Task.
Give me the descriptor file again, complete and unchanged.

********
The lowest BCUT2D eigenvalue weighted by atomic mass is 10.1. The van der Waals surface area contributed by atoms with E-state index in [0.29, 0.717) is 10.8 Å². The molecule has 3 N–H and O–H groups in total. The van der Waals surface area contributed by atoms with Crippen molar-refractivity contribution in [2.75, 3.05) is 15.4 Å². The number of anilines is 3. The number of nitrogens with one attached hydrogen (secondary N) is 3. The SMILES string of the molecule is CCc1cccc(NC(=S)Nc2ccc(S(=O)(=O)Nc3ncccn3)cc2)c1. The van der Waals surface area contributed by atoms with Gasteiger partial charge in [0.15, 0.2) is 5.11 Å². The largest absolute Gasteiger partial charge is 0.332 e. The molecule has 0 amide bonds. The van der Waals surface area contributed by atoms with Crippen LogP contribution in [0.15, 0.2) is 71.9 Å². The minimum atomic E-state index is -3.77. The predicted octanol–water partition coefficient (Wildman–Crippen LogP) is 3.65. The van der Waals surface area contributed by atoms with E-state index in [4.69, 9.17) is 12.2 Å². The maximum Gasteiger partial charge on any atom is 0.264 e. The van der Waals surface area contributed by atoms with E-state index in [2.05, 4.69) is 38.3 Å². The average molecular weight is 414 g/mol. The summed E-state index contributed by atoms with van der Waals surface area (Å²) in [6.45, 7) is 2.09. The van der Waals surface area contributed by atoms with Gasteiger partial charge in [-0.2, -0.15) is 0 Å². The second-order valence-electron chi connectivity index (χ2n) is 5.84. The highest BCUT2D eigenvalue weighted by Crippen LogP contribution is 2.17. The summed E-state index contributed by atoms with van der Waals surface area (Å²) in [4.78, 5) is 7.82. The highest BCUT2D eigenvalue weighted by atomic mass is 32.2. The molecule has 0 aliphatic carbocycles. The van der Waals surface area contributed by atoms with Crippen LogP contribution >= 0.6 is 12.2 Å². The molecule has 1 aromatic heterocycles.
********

The lowest BCUT2D eigenvalue weighted by atomic mass is 10.1. The van der Waals surface area contributed by atoms with E-state index in [0.29, 0.717) is 10.8 Å². The molecule has 3 N–H and O–H groups in total. The van der Waals surface area contributed by atoms with Crippen molar-refractivity contribution in [2.75, 3.05) is 15.4 Å². The number of anilines is 3. The number of nitrogens with one attached hydrogen (secondary N) is 3. The SMILES string of the molecule is CCc1cccc(NC(=S)Nc2ccc(S(=O)(=O)Nc3ncccn3)cc2)c1. The van der Waals surface area contributed by atoms with Gasteiger partial charge in [0.15, 0.2) is 5.11 Å². The largest absolute Gasteiger partial charge is 0.332 e. The molecule has 0 amide bonds. The van der Waals surface area contributed by atoms with Crippen LogP contribution in [0.15, 0.2) is 71.9 Å². The minimum atomic E-state index is -3.77. The predicted octanol–water partition coefficient (Wildman–Crippen LogP) is 3.65. The van der Waals surface area contributed by atoms with E-state index in [4.69, 9.17) is 12.2 Å². The maximum Gasteiger partial charge on any atom is 0.264 e. The van der Waals surface area contributed by atoms with E-state index in [2.05, 4.69) is 38.3 Å². The average molecular weight is 414 g/mol. The summed E-state index contributed by atoms with van der Waals surface area (Å²) in [6.45, 7) is 2.09. The van der Waals surface area contributed by atoms with Gasteiger partial charge in [-0.2, -0.15) is 0 Å². The second-order valence-electron chi connectivity index (χ2n) is 5.84. The highest BCUT2D eigenvalue weighted by Crippen LogP contribution is 2.17. The summed E-state index contributed by atoms with van der Waals surface area (Å²) in [4.78, 5) is 7.82. The highest BCUT2D eigenvalue weighted by atomic mass is 32.2. The molecule has 0 aliphatic carbocycles. The van der Waals surface area contributed by atoms with Crippen LogP contribution >= 0.6 is 12.2 Å². The molecule has 1 aromatic heterocycles.